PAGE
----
Plastics Technology Laboratories  

Falling Dart Impact
(Gardner Impact)

ASTM D4226, D5420, D5628

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Falling dart impact, also known as Gardner impact, is a traditional method for evaluating the impact strength or toughness of a plastic material. The test is often used to specify appropriate materials for applications involving impact or to evaluate the effect of secondary finishing operations or other environmental factors on plastic impact properties.

Test Procedure:
The test sample rests on a base plate over an opening of specified diameter. An "impactor" sits on top of the test sample with a nose of specified radius in contact with the center of the test sample. A weight is raised inside a guide tube to a predetermined height, then released to drop onto the top of the impactor, forcing the nose through the test sample. The drop height, drop weight, and the test result (pass / fail) are recorded.

The most common method to analyze this data is called the "Bruceton Staircase" method. A number of samples are used to bracket the pass/fail energy level. Then a series of 20 impacts are conducted. If a test sample passes, the drop height is increased by one unit. If a test sample fails, the drop height is decreased by one unit. The results from the 20 impacts are used to calculate the Mean Failure Height the point at which 50% of the test samples will fail under the impact.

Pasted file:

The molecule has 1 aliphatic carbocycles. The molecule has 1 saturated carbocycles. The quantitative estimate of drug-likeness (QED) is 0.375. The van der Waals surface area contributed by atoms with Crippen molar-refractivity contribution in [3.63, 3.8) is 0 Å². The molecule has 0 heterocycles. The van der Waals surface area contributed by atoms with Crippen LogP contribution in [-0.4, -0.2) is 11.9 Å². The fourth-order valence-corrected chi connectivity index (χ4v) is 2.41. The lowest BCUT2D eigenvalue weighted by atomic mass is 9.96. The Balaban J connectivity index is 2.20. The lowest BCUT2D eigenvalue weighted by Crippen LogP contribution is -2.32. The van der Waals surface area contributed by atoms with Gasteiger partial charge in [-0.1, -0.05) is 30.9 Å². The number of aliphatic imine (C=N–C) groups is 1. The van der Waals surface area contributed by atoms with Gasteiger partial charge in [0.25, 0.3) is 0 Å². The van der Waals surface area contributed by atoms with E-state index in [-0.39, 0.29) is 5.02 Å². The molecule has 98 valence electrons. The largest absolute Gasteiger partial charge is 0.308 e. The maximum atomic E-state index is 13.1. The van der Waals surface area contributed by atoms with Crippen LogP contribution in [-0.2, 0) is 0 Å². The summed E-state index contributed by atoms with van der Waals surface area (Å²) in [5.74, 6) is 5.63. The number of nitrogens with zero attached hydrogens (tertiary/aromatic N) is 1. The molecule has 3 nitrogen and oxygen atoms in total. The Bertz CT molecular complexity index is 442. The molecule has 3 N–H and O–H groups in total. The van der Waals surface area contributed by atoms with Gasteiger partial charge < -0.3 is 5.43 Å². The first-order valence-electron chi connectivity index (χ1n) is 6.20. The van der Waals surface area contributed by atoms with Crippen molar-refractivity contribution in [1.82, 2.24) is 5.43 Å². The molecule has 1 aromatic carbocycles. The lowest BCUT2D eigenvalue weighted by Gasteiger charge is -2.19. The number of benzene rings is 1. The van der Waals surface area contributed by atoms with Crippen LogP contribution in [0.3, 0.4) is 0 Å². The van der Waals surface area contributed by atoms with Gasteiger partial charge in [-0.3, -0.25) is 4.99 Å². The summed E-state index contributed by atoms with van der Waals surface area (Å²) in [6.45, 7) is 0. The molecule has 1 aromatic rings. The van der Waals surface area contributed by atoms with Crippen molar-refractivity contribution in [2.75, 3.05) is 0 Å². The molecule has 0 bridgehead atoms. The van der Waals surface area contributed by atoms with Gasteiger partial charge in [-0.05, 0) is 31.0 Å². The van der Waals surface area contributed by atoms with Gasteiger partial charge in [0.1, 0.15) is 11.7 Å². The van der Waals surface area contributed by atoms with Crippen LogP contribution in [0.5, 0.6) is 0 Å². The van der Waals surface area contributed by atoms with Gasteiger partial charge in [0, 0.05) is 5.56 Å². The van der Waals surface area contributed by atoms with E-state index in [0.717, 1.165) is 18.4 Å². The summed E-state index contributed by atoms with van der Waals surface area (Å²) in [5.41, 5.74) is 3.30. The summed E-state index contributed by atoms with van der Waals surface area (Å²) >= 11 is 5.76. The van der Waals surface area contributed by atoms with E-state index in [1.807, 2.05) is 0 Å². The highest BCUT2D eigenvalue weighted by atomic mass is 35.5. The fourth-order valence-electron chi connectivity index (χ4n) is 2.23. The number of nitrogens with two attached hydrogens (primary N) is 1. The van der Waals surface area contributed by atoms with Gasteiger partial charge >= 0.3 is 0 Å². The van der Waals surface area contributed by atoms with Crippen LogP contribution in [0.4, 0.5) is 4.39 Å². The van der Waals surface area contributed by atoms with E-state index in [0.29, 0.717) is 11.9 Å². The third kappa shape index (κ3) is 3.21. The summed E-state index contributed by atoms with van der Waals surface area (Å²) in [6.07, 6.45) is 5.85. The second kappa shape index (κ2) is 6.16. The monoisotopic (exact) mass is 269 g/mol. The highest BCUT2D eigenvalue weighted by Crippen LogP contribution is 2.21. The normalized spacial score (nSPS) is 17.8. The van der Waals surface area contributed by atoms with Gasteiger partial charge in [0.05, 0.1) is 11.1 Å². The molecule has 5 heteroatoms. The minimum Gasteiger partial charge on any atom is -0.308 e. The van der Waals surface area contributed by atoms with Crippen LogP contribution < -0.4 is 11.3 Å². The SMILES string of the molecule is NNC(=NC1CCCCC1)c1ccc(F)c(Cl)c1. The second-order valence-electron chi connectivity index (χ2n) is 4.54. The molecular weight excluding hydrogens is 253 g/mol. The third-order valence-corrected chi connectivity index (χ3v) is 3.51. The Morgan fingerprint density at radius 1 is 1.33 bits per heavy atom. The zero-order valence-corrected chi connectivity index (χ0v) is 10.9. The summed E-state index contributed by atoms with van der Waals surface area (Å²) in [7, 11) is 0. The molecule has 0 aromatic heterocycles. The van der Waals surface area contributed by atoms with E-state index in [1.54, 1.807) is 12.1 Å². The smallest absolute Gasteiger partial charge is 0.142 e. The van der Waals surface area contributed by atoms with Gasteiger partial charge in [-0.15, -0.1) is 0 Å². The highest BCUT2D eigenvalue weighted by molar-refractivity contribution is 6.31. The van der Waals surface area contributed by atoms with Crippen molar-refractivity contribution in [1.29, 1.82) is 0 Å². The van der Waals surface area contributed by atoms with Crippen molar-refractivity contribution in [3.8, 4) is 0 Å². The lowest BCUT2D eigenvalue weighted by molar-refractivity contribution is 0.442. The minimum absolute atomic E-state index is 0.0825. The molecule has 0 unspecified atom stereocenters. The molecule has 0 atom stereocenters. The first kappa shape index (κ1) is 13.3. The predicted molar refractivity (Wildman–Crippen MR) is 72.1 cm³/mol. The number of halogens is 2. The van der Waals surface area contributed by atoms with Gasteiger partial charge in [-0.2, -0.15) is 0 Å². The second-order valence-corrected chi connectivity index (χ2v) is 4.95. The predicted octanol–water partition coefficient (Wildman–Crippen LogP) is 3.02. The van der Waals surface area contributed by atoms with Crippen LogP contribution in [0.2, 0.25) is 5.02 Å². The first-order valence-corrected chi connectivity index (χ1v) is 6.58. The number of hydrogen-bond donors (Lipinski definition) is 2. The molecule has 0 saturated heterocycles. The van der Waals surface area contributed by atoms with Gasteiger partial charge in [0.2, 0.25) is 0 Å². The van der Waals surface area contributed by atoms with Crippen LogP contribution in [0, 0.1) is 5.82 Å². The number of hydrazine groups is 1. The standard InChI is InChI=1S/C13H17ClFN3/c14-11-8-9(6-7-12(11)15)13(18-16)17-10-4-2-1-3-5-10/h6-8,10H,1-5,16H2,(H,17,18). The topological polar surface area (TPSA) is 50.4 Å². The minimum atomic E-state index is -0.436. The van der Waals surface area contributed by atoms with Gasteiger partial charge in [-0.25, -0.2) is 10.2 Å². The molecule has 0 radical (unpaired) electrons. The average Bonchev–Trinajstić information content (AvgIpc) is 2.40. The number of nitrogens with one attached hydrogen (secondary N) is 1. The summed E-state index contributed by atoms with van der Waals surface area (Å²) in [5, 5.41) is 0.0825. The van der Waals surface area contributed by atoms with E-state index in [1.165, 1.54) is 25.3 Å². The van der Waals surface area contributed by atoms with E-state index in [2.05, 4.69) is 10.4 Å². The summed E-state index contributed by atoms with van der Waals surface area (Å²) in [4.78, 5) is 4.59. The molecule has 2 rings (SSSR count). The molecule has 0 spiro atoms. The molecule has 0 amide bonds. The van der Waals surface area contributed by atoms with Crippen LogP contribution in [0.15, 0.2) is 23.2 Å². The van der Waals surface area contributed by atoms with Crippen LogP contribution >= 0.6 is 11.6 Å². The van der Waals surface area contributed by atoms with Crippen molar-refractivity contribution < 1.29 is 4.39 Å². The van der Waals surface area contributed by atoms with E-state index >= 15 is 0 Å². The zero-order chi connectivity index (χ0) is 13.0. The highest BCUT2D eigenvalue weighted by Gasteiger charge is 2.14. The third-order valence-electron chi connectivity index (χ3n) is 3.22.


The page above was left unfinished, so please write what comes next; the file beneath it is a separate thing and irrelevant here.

Specimen size:
For optimum results using the staircase method, a minimum of 30 test samples are necessary. Any flat specimens can be tested - the preferred test sample is a 100mm (4") disk or plaque.

Mean Failure Height in cm (inches)
Mean Failure Energy in kg-cm (in-lb)

Equipment Used:
Atlas Falling Weight Impact Tester with 96" Drop Tube
Appropriate impactors

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**Please note that this test description is intentionally generic in nature and aimed at providing a descriptive summary to enhance test understanding. For more information please contact a Intertek PTL Technical Representative at . Due to copyright restrictions, we are not able to provide copies of standards. Standards can be obtained from appropriate standards authorities.

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